Whilst not quite constituting a movement, the kind of artwork which could be categorised as formless is commonplace nowadays, often constituting one strand of an artist’s practice. The use of traditionally craft media such as ceramics is also routine, with some artists devoting their entire careers to working methods which were once seen as artisanal. Of course the old artistic hierarchies persist. The success of a medium such as ceramics in a gallery depends on either a lifelong dedication to the medium, or on an artist skilfully utilising it in the service of their overall vision, a relationship for which the material will have relinquished its once utilitarian function.

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Takuro Kuwata, Untitled, 2016, Porcelain, stone, glaze, pigment, gold, lacquer, 58 x 70 x 70 cm, 22 7/8 x 27 1/2 x 27 1/2 ins. Copyright the artist, courtesy of Alison Jacques Gallery, London. Photo: Michael Brzezinski

Takuro Kuwata may not have the concept of formless in mind specifically when he produces his sometimes gargantuan ceramics. The term organic however, with the emphasis on the more amorphous, globular forms which might result from some natural event such as a volcanic discharge as opposed to the symmetry of a leaf, certainly does apply here. In this way these pieces are formless. The techniques used by the artist produce a form of course, but one which is difficult to grasp and which is also suggestive of base physicality. The principle element of these ceramics, the bulk of each individual piece, is produced using a Japanese technique called ishi-haze, traditionally intended for making tea ceramics, small cups and bowls. In ishi-haze stones gathered from the mountainous terrain of Kuwata’s home town of Toki City are allowed to overheat in a kiln to the point where they rupture. Kuwata however, uses oversized stones to distort his forms as they melt or explode. The cracked surface of these forms is achieved by employing another Japanese technique called Kairagi, which fractures the glaze and forces it to the point where it threatens to fall away completely from the surface, sometimes peeling away in impressive nodules. The high shine of the glaze, which is applied liberally but never forms a full coating on the primary form, gives each piece a troubling aliveness, as though they were still in the process of growing, unpredictably. Of course this organicism is ‘frozen’ in just the same way that Briony Fer observed of that of Fontana.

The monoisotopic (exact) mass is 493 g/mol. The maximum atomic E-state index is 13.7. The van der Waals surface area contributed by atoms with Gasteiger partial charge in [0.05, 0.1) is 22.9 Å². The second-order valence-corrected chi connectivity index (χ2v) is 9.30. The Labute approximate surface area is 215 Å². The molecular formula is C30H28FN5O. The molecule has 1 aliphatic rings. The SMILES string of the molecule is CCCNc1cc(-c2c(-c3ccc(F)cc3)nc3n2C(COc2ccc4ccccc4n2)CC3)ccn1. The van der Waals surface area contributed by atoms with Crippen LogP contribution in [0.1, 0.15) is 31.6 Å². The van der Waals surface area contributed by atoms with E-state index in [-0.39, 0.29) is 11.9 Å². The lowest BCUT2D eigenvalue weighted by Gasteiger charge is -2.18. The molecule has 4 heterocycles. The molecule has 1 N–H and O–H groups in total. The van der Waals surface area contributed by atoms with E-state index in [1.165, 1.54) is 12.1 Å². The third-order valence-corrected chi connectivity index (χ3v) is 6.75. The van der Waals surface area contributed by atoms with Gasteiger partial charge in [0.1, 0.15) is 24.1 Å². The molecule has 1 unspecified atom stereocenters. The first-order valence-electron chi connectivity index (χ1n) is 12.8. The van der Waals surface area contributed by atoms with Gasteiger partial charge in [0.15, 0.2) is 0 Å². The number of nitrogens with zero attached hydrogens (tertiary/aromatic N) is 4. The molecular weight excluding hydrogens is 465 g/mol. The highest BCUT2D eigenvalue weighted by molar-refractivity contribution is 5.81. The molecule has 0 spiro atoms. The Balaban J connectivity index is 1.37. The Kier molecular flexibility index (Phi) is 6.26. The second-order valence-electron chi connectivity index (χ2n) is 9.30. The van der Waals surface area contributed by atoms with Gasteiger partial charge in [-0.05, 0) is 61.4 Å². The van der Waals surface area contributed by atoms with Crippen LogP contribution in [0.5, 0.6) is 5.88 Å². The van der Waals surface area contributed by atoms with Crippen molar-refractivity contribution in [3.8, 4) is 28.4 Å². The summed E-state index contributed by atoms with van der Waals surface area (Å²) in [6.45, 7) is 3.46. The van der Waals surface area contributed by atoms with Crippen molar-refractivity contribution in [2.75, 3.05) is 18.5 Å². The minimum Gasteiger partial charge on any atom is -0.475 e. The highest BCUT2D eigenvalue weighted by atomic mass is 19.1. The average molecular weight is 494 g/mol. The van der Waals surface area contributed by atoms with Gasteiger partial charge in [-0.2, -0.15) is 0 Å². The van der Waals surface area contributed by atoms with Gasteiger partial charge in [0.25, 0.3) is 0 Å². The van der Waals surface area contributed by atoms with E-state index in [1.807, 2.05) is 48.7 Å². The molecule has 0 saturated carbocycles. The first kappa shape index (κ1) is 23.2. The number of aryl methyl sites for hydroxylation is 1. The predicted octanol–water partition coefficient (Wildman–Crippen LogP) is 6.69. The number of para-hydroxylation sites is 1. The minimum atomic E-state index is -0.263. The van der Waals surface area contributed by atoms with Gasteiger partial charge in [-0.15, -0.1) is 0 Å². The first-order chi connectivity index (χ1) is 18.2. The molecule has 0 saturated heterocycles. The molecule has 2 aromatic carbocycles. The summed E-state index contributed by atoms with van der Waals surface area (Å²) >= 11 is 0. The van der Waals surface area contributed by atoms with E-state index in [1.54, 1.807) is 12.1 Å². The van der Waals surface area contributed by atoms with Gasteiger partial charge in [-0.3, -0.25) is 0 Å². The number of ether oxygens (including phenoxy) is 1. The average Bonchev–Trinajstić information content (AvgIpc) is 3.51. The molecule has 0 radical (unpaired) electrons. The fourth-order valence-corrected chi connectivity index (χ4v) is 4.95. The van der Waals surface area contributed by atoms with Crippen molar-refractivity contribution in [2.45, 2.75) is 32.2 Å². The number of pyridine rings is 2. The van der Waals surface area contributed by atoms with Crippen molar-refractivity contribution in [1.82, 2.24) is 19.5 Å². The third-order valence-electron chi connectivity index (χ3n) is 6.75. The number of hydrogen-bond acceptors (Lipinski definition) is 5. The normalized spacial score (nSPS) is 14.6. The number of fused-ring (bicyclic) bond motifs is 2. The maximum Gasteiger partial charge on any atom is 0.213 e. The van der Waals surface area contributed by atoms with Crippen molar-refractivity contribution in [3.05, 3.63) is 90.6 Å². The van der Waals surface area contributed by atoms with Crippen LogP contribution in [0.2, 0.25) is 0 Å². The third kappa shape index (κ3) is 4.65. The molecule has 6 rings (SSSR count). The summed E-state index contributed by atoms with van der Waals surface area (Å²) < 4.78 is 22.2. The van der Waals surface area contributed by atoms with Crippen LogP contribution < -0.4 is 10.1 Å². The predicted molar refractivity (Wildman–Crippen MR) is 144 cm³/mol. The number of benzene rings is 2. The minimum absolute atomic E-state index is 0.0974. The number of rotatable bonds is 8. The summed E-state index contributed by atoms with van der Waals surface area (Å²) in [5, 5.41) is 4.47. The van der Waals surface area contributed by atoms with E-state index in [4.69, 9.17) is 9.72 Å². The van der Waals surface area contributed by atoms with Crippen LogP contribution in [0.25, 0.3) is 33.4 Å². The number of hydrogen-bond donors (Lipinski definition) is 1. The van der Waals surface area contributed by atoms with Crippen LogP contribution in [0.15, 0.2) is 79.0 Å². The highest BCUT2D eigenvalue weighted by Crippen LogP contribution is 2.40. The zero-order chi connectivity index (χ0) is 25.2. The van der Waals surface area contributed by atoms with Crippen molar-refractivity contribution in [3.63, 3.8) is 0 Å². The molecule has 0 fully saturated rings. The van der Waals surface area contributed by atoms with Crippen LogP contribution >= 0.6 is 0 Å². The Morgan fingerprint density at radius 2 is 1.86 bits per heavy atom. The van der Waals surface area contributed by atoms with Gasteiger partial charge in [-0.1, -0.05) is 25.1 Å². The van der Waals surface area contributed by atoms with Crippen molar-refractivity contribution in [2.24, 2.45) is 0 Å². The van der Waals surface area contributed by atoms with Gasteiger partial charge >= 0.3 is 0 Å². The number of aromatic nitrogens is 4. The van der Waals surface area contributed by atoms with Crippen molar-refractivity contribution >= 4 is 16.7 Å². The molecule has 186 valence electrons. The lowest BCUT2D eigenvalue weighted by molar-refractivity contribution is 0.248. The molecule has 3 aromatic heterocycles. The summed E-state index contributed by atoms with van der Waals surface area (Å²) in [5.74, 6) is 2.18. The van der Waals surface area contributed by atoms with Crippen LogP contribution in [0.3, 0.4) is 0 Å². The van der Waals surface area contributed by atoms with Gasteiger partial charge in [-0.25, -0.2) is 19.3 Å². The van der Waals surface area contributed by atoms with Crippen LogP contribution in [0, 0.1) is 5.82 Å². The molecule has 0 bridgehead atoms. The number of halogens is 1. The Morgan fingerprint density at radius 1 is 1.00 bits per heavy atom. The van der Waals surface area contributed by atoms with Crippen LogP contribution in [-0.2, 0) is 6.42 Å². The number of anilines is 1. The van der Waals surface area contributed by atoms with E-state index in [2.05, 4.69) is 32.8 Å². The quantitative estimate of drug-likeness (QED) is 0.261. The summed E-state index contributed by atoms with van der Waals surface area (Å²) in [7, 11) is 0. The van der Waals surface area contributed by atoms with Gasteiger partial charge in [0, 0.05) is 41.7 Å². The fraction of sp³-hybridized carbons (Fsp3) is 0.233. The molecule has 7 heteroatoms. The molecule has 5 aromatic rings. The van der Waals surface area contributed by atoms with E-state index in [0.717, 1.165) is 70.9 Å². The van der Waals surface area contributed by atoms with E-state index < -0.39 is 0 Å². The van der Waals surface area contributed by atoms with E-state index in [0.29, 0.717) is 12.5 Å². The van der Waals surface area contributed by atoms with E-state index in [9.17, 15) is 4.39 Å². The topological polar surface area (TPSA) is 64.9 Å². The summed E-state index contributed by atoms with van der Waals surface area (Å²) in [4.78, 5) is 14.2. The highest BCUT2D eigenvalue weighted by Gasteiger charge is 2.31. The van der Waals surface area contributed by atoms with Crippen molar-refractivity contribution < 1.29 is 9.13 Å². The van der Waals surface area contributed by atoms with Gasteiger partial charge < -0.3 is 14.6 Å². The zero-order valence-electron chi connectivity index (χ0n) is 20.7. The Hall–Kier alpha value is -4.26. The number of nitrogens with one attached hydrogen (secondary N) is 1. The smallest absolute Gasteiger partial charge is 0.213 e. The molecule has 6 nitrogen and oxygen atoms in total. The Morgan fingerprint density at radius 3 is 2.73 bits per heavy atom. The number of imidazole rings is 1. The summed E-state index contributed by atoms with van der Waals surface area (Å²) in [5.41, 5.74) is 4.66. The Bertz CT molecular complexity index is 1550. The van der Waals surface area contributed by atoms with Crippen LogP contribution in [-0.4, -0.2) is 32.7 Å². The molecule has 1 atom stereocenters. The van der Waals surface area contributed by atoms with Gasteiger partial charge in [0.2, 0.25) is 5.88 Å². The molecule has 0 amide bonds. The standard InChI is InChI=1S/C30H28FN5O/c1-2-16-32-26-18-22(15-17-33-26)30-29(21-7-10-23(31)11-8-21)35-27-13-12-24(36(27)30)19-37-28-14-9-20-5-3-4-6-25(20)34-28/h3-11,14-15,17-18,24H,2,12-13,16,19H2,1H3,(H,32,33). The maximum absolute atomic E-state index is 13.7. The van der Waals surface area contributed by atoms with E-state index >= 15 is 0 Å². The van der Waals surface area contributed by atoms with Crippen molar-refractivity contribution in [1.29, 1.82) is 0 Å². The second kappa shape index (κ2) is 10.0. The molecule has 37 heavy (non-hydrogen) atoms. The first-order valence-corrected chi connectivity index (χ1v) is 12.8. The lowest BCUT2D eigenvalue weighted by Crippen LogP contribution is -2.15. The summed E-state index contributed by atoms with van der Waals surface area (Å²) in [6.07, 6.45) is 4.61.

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Takuro Kuwata ,Untitled, 2016, Porcelain, glaze, pigment, platinum, 10.9 x 16.8 x 14.8 cm, 4 1/4 x 6 5/8 x 5 7/8 ins. Copyright the artist, courtesy of Alison Jacques Gallery, London. Photo: Michael Brzezinski

The gift of ceramics as a medium is in its power to evoke and invoke not just the organic, but that aspect of the organic which resonates most powerfully with our awareness of our own physicality. The fascination with the apparently formless objects which nature routinely produces and for which ceramics is supremely suited to represent, is a fascination with that which is both other and somehow intimately connected to us. Our impulse to apprehend amorphous, organic form is perhaps equal but not necessarily opposite to our tendency to also fashion objects in other, more idealised forms.

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Portrait of the artist in his studio, 2016

Takuro Kuwata is at Alison Jacques Gallery until November 5, 2016.